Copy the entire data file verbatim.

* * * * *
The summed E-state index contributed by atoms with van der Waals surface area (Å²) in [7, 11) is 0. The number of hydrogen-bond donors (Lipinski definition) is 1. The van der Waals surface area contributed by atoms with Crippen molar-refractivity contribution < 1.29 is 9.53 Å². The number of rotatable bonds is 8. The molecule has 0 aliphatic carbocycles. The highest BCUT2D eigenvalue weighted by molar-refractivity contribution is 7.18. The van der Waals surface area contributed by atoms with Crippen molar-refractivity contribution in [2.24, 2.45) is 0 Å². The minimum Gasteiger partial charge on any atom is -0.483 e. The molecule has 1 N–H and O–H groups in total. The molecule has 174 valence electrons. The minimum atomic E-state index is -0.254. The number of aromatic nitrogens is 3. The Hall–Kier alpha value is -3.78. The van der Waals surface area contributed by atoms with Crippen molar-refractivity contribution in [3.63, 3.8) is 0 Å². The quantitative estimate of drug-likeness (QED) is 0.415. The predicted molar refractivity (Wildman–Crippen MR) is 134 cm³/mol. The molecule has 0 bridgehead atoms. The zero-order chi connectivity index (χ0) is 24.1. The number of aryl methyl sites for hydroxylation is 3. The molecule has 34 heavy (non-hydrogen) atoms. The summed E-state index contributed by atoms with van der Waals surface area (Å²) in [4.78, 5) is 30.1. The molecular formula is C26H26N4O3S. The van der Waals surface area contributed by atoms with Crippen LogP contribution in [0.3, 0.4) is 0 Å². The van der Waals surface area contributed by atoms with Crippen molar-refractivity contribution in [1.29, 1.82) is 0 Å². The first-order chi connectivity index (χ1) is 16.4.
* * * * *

The summed E-state index contributed by atoms with van der Waals surface area (Å²) in [7, 11) is 0. The number of hydrogen-bond donors (Lipinski definition) is 1. The van der Waals surface area contributed by atoms with Crippen molar-refractivity contribution < 1.29 is 9.53 Å². The number of rotatable bonds is 8. The molecule has 0 aliphatic carbocycles. The highest BCUT2D eigenvalue weighted by molar-refractivity contribution is 7.18. The van der Waals surface area contributed by atoms with Crippen molar-refractivity contribution in [2.24, 2.45) is 0 Å². The minimum Gasteiger partial charge on any atom is -0.483 e. The molecule has 1 N–H and O–H groups in total. The molecule has 174 valence electrons. The minimum atomic E-state index is -0.254. The number of aromatic nitrogens is 3. The Hall–Kier alpha value is -3.78. The van der Waals surface area contributed by atoms with Crippen molar-refractivity contribution in [3.63, 3.8) is 0 Å². The quantitative estimate of drug-likeness (QED) is 0.415. The predicted molar refractivity (Wildman–Crippen MR) is 134 cm³/mol. The molecule has 0 bridgehead atoms. The zero-order chi connectivity index (χ0) is 24.1. The number of aryl methyl sites for hydroxylation is 3. The molecule has 34 heavy (non-hydrogen) atoms. The summed E-state index contributed by atoms with van der Waals surface area (Å²) in [4.78, 5) is 30.1. The molecular formula is C26H26N4O3S. The van der Waals surface area contributed by atoms with Crippen LogP contribution in [0.3, 0.4) is 0 Å². The van der Waals surface area contributed by atoms with Crippen molar-refractivity contribution in [1.29, 1.82) is 0 Å². The first-order chi connectivity index (χ1) is 16.4.